Week 2 - Wednesday
This post is going to be all about how we analyzed how many points we will need to win an event in week 1.
During the offseason we spent time trying to figure out how you can predict scores for new games. The problem is complicated, there are a lot of variables that you can’t be sure of before you see the first matches. So the first step is: make assumptions! We decided to take a look at the historical data and see if that could help us.
Historical data is available, we have about 30 years worth, so at least there is plenty to cherry pick from. But the reality is that games aren’t what they used to be, and that isn’t just me being nostalgic for games I never even played, it’s also a fact that games have evolved over time. Some notable revolutions in this evolution are double trouble and triple play, all of a sudden you don’t even have the same amount of robots working towards objectives, and every year you see an evolution in the game so it is important to decide which games are still relevant to the modern game.
After a lot of debate and research we decided to start in what is often called the sports game era (2010 - 2014). A decision was made and we started scouring the blue alliance for game data, and almost immediately we ran into trouble: 2010, 2011 and 2012 often only have the match results but not the detailed results, so unfortunately they aren’t useful to us. Easy call: we’re no longer considering these games as modern FRC (in my head there are now two ages of FRC: the Data Glory Days… and the Dark Ages). Another cut had to be made for 2020, great game, great data sets, only played consistently in week 1, and had its last events played in week 3.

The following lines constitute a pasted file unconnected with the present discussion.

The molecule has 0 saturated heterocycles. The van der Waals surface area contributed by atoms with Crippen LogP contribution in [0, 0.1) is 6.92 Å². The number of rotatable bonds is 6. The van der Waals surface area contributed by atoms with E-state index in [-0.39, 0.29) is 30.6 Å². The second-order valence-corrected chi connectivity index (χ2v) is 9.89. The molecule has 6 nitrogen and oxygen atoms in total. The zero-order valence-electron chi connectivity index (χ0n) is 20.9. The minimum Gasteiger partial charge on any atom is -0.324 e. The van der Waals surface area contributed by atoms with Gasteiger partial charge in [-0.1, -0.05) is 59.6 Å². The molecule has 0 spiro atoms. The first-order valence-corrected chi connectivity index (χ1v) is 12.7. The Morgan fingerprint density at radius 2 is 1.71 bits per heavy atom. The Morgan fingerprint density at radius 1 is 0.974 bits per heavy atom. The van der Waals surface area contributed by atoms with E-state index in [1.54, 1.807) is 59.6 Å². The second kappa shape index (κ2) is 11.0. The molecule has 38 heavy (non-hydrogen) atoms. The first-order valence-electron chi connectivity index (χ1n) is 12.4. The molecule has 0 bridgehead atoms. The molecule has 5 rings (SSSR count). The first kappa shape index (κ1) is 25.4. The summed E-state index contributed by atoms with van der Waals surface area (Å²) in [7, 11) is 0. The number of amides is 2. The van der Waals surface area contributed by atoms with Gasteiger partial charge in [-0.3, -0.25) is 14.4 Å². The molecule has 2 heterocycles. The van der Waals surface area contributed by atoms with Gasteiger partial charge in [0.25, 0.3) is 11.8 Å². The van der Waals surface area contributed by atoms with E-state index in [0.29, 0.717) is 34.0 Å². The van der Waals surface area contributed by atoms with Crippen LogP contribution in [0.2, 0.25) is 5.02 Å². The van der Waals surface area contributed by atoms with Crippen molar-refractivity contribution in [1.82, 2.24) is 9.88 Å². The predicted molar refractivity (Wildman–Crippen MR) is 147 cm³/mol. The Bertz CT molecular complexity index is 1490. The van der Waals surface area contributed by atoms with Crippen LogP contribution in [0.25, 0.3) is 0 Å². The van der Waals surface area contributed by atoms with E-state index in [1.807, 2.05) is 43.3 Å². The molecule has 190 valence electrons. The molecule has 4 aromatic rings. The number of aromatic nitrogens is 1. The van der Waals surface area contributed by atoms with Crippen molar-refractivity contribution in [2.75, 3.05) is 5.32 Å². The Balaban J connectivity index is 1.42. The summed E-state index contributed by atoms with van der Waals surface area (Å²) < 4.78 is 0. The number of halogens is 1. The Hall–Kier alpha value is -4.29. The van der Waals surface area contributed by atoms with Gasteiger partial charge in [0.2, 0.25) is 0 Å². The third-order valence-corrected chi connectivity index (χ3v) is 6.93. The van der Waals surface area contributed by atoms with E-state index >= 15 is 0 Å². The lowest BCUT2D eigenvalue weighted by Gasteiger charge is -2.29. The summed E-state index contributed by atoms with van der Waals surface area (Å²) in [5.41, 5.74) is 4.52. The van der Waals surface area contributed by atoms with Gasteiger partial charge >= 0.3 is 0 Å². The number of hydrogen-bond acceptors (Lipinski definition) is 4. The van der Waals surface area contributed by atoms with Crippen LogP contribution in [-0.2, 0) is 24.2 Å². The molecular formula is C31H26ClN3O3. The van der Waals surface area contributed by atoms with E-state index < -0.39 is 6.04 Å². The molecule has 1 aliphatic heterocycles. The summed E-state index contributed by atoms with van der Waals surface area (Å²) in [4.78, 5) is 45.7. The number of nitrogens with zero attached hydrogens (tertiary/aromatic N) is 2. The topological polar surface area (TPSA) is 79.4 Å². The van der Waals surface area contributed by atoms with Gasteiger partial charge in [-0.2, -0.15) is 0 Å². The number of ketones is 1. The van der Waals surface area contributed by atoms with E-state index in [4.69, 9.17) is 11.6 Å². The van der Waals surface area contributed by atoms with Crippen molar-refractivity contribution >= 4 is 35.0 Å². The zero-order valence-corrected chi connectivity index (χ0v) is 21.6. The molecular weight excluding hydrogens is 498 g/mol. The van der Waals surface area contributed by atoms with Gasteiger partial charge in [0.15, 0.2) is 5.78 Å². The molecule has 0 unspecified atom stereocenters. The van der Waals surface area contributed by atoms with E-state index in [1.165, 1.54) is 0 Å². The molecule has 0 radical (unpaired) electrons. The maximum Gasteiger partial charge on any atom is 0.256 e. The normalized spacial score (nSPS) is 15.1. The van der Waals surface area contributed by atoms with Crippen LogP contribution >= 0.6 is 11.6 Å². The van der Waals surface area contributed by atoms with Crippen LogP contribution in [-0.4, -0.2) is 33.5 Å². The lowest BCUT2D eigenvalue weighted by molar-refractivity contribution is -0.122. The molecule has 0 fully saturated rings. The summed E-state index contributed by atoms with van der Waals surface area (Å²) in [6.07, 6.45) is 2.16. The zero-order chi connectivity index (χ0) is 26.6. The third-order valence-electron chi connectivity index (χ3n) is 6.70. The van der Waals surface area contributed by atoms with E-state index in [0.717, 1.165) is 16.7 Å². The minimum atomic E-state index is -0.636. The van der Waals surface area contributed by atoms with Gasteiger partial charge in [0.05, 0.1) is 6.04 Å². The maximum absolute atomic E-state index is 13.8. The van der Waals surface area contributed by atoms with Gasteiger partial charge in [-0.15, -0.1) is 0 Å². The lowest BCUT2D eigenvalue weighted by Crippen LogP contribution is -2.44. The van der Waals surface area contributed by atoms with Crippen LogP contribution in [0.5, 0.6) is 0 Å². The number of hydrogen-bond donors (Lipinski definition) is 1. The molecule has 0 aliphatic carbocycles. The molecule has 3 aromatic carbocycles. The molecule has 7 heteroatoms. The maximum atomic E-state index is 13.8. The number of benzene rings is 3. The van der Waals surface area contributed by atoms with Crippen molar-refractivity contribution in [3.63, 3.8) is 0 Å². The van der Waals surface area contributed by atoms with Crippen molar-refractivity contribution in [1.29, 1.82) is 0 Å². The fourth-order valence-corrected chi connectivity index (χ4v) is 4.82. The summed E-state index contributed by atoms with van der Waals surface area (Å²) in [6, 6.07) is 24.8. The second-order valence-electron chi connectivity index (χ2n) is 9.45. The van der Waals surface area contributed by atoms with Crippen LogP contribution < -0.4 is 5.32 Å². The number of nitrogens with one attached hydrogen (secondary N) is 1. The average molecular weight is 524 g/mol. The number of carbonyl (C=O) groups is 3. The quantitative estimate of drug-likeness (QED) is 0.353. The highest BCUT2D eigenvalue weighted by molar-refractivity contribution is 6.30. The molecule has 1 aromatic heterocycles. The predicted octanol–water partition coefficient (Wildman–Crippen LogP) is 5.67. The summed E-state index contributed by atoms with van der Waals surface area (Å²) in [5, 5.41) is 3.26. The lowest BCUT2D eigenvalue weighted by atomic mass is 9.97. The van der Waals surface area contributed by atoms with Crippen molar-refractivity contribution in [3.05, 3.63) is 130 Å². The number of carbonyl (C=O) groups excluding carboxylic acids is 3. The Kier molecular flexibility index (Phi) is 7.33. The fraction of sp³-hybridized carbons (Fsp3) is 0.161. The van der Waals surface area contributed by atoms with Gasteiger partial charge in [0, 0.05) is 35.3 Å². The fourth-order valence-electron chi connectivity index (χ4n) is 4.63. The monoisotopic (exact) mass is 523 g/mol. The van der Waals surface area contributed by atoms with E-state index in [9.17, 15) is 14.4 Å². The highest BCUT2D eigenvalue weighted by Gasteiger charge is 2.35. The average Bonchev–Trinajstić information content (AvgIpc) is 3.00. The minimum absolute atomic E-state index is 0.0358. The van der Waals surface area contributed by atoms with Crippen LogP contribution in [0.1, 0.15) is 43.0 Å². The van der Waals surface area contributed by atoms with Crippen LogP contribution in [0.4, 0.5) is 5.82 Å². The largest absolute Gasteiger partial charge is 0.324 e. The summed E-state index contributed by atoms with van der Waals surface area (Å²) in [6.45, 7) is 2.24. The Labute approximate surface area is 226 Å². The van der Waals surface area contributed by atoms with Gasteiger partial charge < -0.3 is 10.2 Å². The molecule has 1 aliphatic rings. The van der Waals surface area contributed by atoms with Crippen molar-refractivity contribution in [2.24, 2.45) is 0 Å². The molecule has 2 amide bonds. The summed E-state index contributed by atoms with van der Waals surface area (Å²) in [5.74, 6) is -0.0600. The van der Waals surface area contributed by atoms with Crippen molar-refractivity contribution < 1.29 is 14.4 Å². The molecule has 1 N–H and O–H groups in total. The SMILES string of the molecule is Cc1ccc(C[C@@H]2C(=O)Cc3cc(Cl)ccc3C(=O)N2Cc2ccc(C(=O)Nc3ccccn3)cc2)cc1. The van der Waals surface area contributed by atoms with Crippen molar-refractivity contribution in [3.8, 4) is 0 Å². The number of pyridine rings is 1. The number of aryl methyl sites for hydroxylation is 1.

So we’ve narrowed it down to 2013-2019, still 7 games, so not bad, plenty of data to go from. I still had some scripting which downloads data from the blue alliance, calculates OPR (explained better than I could, by people that are smarter than me in a lot of places like: The Math Behind OPR — An Introduction – The Blue Alliance Blog) and put it in an excel spreadsheet, we ran that for those years, not only for the match results but also for individual scoring objectives. After taking a look at the data we had another epiphany: not all scoring is the same, some games score linearly (the same action repeats for the same score: think scoring cargo in 2019) and some games score stepped (the same action doesn’t always score the same points, think gears in 2017). As great as some of the stepped games are, they aren’t very useful for predicting future score development, so unfortunately they bite the dust as well: so long 2014 and 2017. We had two other dropouts for other reasons: 2015 had to go for only playing on a half field without any chance of defense and 2018 because its scoring mechanic is not at all dependent on the quality of robots (in theory an alliance robot could score way fewer cubes in one match than another alliance in another match and still score insane amounts more).